Jerry Saltz on 40 Years of Changes in New York Art


Another “40,” following the one in the post above, but this time referring to years and works of art. Our friends over at New York magazine were kind enough to pass along word of their 40th anniversary issue and art critic Jerry Saltz‘s feature therein. In it, Saltz looks back over the past four decades the magazine has existed, seeing what’s gone on in the world of art in NYC and highlighting the pieces that made a specific, lasting mark, from Bruce Nauman‘s Slow Angle Walk to Jeff Koons‘ controversial “Made in Heaven” with his now-suing ex-wife. Here’s Saltz’s basic thesis for the feature:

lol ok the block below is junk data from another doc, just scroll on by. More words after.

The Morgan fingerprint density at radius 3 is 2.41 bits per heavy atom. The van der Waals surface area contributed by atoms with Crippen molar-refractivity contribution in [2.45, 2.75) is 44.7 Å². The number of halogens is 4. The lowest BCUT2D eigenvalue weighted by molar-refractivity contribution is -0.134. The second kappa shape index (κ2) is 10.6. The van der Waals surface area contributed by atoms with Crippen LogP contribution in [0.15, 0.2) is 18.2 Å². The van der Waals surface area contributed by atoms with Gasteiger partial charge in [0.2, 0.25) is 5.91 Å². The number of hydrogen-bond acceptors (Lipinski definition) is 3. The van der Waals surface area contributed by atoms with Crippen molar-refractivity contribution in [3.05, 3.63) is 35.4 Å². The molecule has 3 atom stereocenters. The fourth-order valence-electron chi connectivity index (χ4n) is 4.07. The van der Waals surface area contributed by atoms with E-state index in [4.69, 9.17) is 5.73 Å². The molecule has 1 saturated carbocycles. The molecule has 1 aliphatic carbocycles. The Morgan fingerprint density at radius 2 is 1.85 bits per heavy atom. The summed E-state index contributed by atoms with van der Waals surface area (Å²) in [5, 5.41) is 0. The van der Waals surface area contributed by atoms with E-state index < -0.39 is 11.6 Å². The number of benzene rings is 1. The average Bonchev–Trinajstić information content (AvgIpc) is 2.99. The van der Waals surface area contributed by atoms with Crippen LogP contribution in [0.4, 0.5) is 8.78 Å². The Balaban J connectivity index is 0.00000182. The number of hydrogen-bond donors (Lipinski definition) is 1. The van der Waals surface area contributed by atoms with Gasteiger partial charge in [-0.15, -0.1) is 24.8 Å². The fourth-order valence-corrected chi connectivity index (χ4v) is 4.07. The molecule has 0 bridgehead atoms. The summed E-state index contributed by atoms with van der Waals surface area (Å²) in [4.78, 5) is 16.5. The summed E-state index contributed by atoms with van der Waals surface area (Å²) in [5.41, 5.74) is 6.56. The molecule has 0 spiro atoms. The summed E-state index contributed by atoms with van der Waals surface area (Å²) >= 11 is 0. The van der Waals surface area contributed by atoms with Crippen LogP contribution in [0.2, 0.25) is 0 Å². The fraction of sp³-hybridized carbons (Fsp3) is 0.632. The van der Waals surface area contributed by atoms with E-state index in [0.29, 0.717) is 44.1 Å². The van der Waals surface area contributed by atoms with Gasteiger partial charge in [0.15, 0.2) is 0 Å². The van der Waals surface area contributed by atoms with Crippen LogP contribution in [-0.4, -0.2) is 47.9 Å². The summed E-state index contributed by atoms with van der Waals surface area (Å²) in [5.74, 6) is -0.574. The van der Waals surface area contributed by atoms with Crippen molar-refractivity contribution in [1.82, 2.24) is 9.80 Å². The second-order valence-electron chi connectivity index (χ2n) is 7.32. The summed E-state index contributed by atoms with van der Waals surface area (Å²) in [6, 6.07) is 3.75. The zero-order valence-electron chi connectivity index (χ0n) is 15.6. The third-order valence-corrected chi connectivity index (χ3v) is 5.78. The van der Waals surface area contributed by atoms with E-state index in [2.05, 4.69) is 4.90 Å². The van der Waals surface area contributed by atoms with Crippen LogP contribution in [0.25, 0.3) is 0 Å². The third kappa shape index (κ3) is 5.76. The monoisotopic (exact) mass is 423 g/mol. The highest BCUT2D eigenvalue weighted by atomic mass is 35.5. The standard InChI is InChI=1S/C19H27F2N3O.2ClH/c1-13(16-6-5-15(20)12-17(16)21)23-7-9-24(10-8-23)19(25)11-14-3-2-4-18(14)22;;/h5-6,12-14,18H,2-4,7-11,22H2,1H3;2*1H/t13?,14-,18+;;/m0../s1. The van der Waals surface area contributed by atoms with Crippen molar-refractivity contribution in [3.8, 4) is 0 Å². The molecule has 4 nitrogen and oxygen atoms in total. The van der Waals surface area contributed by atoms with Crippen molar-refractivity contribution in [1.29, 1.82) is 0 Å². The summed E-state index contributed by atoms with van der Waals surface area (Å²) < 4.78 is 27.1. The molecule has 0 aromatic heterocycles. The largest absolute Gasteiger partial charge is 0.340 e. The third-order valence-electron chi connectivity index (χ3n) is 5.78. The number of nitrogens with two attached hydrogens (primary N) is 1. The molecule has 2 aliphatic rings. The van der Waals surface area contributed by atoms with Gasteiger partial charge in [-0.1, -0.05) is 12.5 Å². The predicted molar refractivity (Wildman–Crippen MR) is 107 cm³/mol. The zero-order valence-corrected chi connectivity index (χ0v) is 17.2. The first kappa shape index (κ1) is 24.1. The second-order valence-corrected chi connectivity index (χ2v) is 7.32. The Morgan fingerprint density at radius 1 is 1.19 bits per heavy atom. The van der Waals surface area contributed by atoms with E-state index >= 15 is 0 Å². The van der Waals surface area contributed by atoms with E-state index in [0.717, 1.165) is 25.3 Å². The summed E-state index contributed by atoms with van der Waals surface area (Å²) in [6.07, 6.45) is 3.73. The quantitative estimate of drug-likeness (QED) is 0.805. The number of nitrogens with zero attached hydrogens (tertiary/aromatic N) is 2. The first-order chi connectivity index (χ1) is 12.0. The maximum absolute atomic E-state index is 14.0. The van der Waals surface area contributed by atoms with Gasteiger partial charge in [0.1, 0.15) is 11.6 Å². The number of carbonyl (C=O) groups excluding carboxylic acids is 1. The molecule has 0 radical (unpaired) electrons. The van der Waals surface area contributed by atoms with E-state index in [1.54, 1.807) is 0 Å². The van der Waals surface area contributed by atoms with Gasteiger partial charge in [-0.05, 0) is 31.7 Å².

A canon is antithetical to everything the New York art world has been about for the past 40 years, during which we went from being the center of the art world to being one of many centers. I skipped some art in which New York itself figured prominently — I hated Christo‘s The Gates, and I didn’t like Richard Serra‘s Tilted Arc either — and instead chose artists who threw New York curves, who changed the context of making art here.

Strangely, either what’s on their website isn’t complete, saving some of the details so you’ll go out an buy the magazine, or Saltz thinks art in New York stopped making waves in 1994, as that’s where the piece ends, with Kara Walker‘s Gone, An Historical Romance of a Civil War…. We’ll have to get hard copy and see for ourselves.